Just Decisions, Decisions, Decisions

After months of speculation, Boston’s biggest bat JD Martinez has decided not to opt out of his contract, and plans to remain with the Red Sox in the 2020 season.

Martinez signed a 5-year, $110 million deal with the Sox at the start of the 2018 season, and was a driving force in reinvigorating the offense, who’d finished last in the American League in home runs the season before.

In his first two seasons with the club, Martinez slashed .317/.392/.593 with a combined 79 home runs and 235 RBI. Memorable moments include a 1st-inning home run off Yankees pitcher JA Happ in the 2018 ALDS, and him becoming the first player in MLB history to win two Silver Sluggers in the same season.

Of course, Martinez choosing not to opt out doesn’t mean he’s staying. The Red Sox intend to lower their payroll considerably in 2020, and his $23.75 million is a considerable chunk of change. No one is safe, which is ridiculous when you consider how wealthy the Red Sox are. Hopefully, the 2017 season, the lackluster bridge between David Ortiz and JD Martinez, will remind them of how vital a big bat is to the Boston lineup.

The other factor in the puzzle that is the 2019-2020 offseason is Mookie Betts. He’s announced his firm intent to test free agency next winter, and will command a lot of money as a now 4-time Gold Glover and 2018 AL batting champ and MVP. Number one on the front office’s priority list this winter is figuring out if they can entice Mookie to stay (and if they can afford him) or if they will need to trade him this year, and if so, how they can get the most bang for the Betts buck. A player of his caliber is exceptionally rare, and the situation should be handled with the delicacy with which one handles a newborn baby, because worst-case scenario, the Sox trade JD and lose Mookie to free agency, and then have nothing. But hey, at least the payroll would be pennies!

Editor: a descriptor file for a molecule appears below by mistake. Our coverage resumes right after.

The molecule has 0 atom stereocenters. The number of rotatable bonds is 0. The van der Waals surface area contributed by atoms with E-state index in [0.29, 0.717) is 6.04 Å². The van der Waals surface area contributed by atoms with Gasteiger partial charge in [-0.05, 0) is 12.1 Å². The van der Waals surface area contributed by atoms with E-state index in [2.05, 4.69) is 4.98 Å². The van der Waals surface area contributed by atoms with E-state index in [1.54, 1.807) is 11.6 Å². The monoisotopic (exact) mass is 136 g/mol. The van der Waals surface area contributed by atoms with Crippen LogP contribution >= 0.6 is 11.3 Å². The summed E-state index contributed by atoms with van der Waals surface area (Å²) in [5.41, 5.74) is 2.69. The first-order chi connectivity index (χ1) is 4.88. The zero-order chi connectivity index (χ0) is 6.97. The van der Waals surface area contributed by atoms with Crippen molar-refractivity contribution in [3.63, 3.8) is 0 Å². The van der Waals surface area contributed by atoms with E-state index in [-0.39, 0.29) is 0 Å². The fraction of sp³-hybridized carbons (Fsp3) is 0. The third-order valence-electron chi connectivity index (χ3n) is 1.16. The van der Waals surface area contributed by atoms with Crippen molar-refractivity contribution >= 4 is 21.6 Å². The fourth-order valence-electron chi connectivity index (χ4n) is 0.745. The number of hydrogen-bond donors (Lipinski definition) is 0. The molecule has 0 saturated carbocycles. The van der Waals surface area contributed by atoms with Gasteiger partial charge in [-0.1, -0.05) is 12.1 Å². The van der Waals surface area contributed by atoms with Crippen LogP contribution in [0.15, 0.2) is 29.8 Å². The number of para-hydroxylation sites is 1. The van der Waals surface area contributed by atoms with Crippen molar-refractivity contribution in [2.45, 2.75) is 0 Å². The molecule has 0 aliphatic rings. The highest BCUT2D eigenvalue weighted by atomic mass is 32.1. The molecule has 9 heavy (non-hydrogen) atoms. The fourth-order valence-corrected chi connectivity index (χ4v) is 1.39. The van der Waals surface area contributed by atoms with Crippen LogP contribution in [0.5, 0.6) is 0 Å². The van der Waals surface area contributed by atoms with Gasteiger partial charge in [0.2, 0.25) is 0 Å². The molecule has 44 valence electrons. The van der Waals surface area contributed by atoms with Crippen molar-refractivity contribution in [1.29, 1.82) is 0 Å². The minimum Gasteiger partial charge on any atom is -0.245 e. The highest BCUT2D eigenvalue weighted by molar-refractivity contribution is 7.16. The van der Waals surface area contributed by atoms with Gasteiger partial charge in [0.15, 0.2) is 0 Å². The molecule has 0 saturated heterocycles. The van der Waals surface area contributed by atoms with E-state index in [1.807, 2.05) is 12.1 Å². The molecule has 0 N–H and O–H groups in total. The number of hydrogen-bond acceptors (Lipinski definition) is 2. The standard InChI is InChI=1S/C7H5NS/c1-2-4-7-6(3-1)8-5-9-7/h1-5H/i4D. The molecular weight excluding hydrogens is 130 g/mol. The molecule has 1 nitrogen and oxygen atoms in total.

It’s also important to note that Martinez’s value and reach extend far beyond his bat. He is known for his studiousness and diligence when it comes to improving himself, and his practices rubbed off on his teammates, like Jackie Bradley Jr. and Rafael Devers. He’s known for having each batting practice taped so he can study his swing, as well as keeping meticulous notes and watching hours of pitcher footage, like his DH predecessor David Ortiz. The payoff from Martinez’s influence on his teammates is incalculable. Well, actually, it amounted to the Sox winning 108 regular season games and bulldozing their way to their 4th championship in 15 years.

It makes sense that Martinez wants to stay in Boston. The free agent market is no cakewalk for players, even power bats. In his last foray into free agency, Martinez and his superagent Scott Boras were looking for a deal upwards of $200 million; they didn’t even come close, though the Red Sox are definitely underpaying him at $110. While he’s beefed up his resumé since then, he’s also two years older and not a skilled defensive player, which makes him undesirable for the DH-less National League. And while I’m sure other clubs like the Sox in Chicago were interested, they’re not close to an October team yet; JD Martinez is in his 30s, and I bet he’d like to play some more postseason ball while he can. And despite a disappointing season plagued with injuries and underperforming, the club finished with an over-.500 record. Under the leadership of new Chief Baseball Officer Chaim Bloom, the team could be poised for postseason again as soon as October 2020, if they’re lucky and healthy. Martinez’s agent Scott Boras told reporters that his client wants to play where he feels he can be “highly productive.”

So, mark JD Martinez down for 50 homers next season. Hopefully in Boston, with Mookie Betts batting leadoff so JD can drive him in.

Photo: AP Photo/ Steven Senne

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